Davis Faculty Association

Archive for 1998

WHA – Western Health Advantage

If you have looked at your Open Renewal packets for this month, you will see that one of the HMOs available to UCD employees is WHA, Western Health Advantage, a consortium composed of Woodland Clinic and Hospital, Mercy Healthcare, NorthBay  Health System, and UCD Medical Center. Formed in 1995, WHA was supported by the Regents because it was felt that the HMOs involved would direct referrals for serious treatment to UCDMC. The Regents support was strong enough that they contributed $1.5 to  WHA’s formation. At the Sept. 19, 1998 meeting of the Regents, it was reported that WHA’s enrollments had fallen below estimation (26,300 as opposed to an expected 38,600), and costs had exceeded estimation. Since the Regents had agreed to share operating expenses, the bill to them was $4,183,006,  $2,683,006 beyond the original contribution, and $721,000 more than anticipated. WHA’s losses this current year are expected to be $3.4 million, and the Regents are responsible for one-third of that amount, plus ongoing operating expenses. It is claimed that most of the unanticipated expenses came from pharmacy and out-of-area claims.

From 1996-1998, inpatient referrals to UCDMC increased 25%, for a $12 million increase of net income, at least in part through affiliation with WHA. Through this larger umbrella organization, there are economies of scale, including licensing fees. There are also increased, and geographically expanded, opportunities for residency training

In the next two years, WHA plans to expand to four more counties (El Dorado, Calaveras, Placer, and San Joaquin). WHA will also  develop a Medicare Risk product that will increase it’s marketability to UCD retirees, and to seek contracts with other large public and private sector employers. WHA’s UC affiliation is a distinguishing feature that is expected to be significant in UC employee enrollment decisions.

CUCFA at Oakland On Healthcare

Topics of CUCFA’s conversations with the UCOP  have been on the fate of UC Care, Pru-High (especially as an affordable Medigap policy) , the development of risk adjustment policies in pricing, the need for greater freedom in out-of-area coverage and in pharmacy policies, and the continued desirability of a 3-tiered point-of-service alternative to HMOs.

Over most of the last decade, as medical costs through HMO containment has declined, the administration’s contribution to employee health care has also declined. Yet employee contributions have increased over this period  for lower quality, restricted-choice health care. Thus it is gratifying that UC’s contribution in 1999 has increased $7 for singles (to $146 monthly), $14 for couples (to $299), and $19 for families (to $405).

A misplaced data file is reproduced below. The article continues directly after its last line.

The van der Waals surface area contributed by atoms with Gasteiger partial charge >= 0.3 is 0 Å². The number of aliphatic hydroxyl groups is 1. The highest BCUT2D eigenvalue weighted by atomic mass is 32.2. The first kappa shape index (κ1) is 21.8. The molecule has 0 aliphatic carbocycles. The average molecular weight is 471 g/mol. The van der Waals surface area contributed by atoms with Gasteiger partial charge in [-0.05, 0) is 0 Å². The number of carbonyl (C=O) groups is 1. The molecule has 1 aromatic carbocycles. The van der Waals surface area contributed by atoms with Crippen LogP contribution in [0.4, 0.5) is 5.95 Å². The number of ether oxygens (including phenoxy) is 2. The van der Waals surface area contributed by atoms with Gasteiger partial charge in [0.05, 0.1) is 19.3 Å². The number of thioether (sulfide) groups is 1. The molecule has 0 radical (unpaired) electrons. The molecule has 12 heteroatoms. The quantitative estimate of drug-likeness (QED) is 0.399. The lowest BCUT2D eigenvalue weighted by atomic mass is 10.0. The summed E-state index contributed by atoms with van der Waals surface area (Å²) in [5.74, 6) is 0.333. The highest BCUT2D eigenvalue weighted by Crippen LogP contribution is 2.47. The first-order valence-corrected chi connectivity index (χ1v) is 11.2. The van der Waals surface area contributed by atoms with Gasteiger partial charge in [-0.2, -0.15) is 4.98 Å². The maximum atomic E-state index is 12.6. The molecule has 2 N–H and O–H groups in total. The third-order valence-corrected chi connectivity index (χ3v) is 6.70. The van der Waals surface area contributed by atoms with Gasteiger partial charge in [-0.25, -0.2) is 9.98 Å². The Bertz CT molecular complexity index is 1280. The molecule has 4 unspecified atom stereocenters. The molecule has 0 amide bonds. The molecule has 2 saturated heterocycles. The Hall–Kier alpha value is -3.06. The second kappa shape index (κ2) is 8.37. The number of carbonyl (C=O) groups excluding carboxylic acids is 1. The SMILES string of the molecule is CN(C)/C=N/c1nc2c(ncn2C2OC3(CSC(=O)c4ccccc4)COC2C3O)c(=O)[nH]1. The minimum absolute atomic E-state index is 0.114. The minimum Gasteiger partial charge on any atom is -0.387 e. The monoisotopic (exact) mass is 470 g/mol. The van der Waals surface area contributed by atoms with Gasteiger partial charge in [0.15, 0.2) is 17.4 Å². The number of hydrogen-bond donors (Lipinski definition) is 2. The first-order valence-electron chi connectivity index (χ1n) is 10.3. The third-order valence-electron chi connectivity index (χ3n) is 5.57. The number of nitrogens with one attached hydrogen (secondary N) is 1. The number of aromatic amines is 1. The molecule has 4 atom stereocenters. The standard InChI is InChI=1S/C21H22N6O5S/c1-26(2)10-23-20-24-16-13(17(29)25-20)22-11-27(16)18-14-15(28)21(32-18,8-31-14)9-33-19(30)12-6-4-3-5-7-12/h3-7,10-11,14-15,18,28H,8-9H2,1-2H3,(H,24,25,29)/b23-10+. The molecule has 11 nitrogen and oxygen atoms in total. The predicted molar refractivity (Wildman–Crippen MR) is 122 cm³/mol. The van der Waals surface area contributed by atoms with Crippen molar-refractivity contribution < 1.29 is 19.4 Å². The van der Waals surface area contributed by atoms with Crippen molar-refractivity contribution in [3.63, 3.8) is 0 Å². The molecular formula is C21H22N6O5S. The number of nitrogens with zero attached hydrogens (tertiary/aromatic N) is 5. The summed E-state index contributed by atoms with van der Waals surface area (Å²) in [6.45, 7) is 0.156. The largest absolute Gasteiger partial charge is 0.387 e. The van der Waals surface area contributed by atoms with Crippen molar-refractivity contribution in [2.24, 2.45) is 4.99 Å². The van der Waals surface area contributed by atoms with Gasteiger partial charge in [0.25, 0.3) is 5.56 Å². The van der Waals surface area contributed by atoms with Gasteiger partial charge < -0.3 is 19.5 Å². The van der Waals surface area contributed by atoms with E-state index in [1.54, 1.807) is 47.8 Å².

The administration is moving towards a risk adjustment policy (as CUCFA has advocated), but it will not be fully implemented this year. UC will try to get health plans to reduce premiums proportional to the number of low risk employees enrolled and raise them for high-risk enrollees. Those numbers are will be available after Open Enrollment.

UC Care, with its 3-tier options, is at risk because its price is higher than standard HMOs. Employees sensitive to increases in yearly premiums, largely younger, lower users of healthcare, may opt out of UC Care into cheaper HMOs, leaving older employees who demand more healthcare, driving up premiums. Currently enrollees of UC Care tier 2 use it as a conventional fee-for-service plan with a $500 deductible (1 person) and an 80% reimbursement plan.  This practice, ignoring the tier-one doctors, drives up the cost of the plan. Currently the fees are $17.23 (1 person), $35.33 for couples, $48.25 for families.

But the danger of driving up rates can be seen in Pru-High, used primarily by older retirees as a Medicare supplement. Its rates are $757.97 for one, $1406.70 for couples, and $1791.45 a month for families. Yet it and UC Care  the only  plans offered  that provide non-emergency out-of-district health care, for faculty  on sabbatical or for employees’ children going to out-of-state schools.

1999-2000 Year Budget Highlights

Now that the 1998-99 budget is in place and we are all enjoying the funding increases, including  a 4.5 % salary increase for faculty, CUCFA is beginning to monitor the evolving 1999-2000 budget. UCOP presented a proposal at the October Regents’ meeting; action is expected on expenditures at the November meeting; action on income sources will be postponed until after the Governor’s proposal is available, probably at the  January or February 1999 Regents’ meeting. We shall continue to report more on this budget as it moves to the Regents, the Governor, and through the Legislature in the spring. In what follows, we present some elements of the UCOP’s  1999-2000 budget proposal that we feel will be of particular interest to faculty.

Faculty Salaries:  UC is requesting funding for a  COLA averaging 2% for all UC employees and an  additional  0.2% parity adjustment for  Academic Senate faculty. Preliminary UC estimates  suggest that for 1999-2000, these increases along  with those coming from regular  merits and promotions  will keep  UC faculty  salaries at the mean of the salaries of our eight  comparison institutions. Updated projections will be available in November and the FA will examine them carefully.